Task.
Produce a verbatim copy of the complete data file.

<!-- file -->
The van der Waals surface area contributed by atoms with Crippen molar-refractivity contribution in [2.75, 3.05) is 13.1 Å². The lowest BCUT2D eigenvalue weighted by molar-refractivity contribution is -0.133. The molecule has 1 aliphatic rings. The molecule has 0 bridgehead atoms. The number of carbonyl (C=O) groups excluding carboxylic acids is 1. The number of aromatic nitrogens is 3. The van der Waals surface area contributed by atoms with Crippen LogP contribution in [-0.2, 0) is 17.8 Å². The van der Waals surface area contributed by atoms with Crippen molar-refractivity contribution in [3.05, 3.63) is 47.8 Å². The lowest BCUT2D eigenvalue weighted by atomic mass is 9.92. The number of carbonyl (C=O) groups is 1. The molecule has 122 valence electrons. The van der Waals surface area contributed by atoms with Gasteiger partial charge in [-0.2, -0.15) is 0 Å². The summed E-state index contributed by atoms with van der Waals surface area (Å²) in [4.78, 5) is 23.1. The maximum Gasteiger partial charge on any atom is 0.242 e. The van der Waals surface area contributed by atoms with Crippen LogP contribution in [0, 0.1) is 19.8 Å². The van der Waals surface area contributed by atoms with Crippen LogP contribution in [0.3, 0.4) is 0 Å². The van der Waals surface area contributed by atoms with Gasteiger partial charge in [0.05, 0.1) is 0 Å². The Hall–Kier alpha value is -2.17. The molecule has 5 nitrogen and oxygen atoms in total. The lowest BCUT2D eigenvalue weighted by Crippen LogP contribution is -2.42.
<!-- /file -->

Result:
The van der Waals surface area contributed by atoms with Crippen molar-refractivity contribution in [2.75, 3.05) is 13.1 Å². The lowest BCUT2D eigenvalue weighted by molar-refractivity contribution is -0.133. The molecule has 1 aliphatic rings. The molecule has 0 bridgehead atoms. The number of carbonyl (C=O) groups excluding carboxylic acids is 1. The number of aromatic nitrogens is 3. The van der Waals surface area contributed by atoms with Crippen LogP contribution in [-0.2, 0) is 17.8 Å². The van der Waals surface area contributed by atoms with Crippen molar-refractivity contribution in [3.05, 3.63) is 47.8 Å². The lowest BCUT2D eigenvalue weighted by atomic mass is 9.92. The number of carbonyl (C=O) groups is 1. The molecule has 122 valence electrons. The van der Waals surface area contributed by atoms with Gasteiger partial charge in [-0.2, -0.15) is 0 Å². The summed E-state index contributed by atoms with van der Waals surface area (Å²) in [4.78, 5) is 23.1. The maximum Gasteiger partial charge on any atom is 0.242 e. The van der Waals surface area contributed by atoms with Crippen LogP contribution in [0, 0.1) is 19.8 Å². The van der Waals surface area contributed by atoms with Crippen LogP contribution in [0.3, 0.4) is 0 Å². The van der Waals surface area contributed by atoms with Gasteiger partial charge in [0.05, 0.1) is 0 Å². The Hall–Kier alpha value is -2.17. The molecule has 5 nitrogen and oxygen atoms in total. The lowest BCUT2D eigenvalue weighted by Crippen LogP contribution is -2.42.